Write-Log Function with Context

Along the same lines as my previous post, I wanted to share the latest version of my logging function.  I find this function particularly useful when writing verbose log entries that need to be searched in an automated fashion.  It’s a good practice to implement full tracking of every automated action such as a server…

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PowerShell Error Output

I’ve implemented some crazy ways of error handling over the years.  I wanted to quickly show and explain what I currently put in my Catch block for most of my PowerShell functions.  Here is a typical catch statement in one of my functions: Write-Warning “Unexpected error occurred while executing $((Get-PSCallStack)[0].Command) with exception: $($_.Exception.Message)” Write-Warning “Command:…

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PowerShell Prompts – Part 2

In Part 1 of this series, I talked about an Approve-Action function.  This is great for a single go/no-go approval.  Unfortunately not all decisions are so boolean.  For more advanced problems, I developed the Confirm-UserInput function, which instead focuses on validation input versus action approval.  The purpose of this function is to enforce user input…

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PowerShell Prompts – Part 1

I always get nervous when I am writing scripts that could negatively impact users consuming a service, such as rebooting a server or restarting critical services.  I do my best to make sure the person running the script is aware of what is about to happen.  I feel the best when I can make sure…

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Log-Event

Recently I had a need to write to the event logs using PowerShell.  I knew there was a built in command for this action so I decided to test it out.  After some time using the Write-EventLog cmdlet, I kept getting errors generated which seemed to be symptoms from the following constraints of the event…

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Shutting Down an Exchange Site

The argument could be made that this script is not something that has a practical use.  One of my customers had a requirement to quickly (and gracefully) shut down an entire site of Exchange servers.  I assume the scenario would be due to some kind of natural disaster or cooling issue in a datacenter.  I…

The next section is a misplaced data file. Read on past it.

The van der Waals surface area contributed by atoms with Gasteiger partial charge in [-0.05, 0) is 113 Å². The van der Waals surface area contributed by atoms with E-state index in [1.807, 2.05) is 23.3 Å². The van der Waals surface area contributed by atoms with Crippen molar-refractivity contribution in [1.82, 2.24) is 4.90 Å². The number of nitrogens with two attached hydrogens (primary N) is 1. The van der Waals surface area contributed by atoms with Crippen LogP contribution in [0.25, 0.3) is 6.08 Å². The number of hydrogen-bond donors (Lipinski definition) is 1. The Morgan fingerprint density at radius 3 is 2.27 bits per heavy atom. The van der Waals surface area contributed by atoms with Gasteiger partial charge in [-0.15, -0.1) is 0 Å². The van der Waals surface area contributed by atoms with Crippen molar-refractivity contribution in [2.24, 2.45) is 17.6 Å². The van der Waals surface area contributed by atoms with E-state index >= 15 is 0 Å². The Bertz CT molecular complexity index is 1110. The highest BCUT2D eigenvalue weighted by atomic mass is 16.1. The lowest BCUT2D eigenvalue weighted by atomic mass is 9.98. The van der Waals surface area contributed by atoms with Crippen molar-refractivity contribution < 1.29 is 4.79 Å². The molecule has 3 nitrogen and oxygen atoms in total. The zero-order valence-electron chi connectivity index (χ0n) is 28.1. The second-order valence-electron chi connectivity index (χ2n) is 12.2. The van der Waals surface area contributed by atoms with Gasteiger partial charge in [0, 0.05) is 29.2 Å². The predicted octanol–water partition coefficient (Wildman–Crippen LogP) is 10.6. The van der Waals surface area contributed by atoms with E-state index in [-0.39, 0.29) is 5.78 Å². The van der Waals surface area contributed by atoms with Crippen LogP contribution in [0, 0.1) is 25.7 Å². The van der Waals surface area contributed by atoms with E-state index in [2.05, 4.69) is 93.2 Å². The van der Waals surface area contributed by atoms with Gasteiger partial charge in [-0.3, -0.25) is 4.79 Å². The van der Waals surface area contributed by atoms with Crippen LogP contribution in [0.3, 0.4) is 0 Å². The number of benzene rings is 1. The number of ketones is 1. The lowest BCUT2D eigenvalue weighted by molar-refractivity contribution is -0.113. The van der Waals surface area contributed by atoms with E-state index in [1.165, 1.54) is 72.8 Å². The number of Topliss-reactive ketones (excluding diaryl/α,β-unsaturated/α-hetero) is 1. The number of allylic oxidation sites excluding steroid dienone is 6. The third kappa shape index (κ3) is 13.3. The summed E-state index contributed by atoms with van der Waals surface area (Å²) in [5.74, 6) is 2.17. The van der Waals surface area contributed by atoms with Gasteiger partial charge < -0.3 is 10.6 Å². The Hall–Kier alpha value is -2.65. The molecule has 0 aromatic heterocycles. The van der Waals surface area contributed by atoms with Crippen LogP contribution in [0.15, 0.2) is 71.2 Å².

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Caching Objects in PowerShell – Part 2

In my previous post about this subject, I demonstrated how to cache objects using an XML file. Let’s take a look at how to load, manipulate and save the data again. Since the Export-Clixml cmdlet retains the data type in the XML file, we can perform actions on the objects in memory that are type-specific…

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Caching Objects in PowerShell – Part 1

In the first section of this two part series, I will discuss caching objects to disk in PowerShell, and reading the cache back into memory.  I recently came up with this solution at a customer site where I was running a script as a scheduled task and needed some data to persist after the task…

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PowerShell Performance: Write-Host

  This month’s post will be a short one – and there’s not much code to this topic, it’s just an observation.  When I write scripts, I like the idea of adding some output to track what my script is doing, especially if there’s an issue with the script.  It’s so much easier to find…

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Estimating/Calculating Execution Time

Over the years, I’ve noticed that I develop a general routine depending on the needs of my current customer.  When I get to work in the morning I generally check a few items that I know can develop into hot button issues.  As a general rule, if I am going to repeat a task more…

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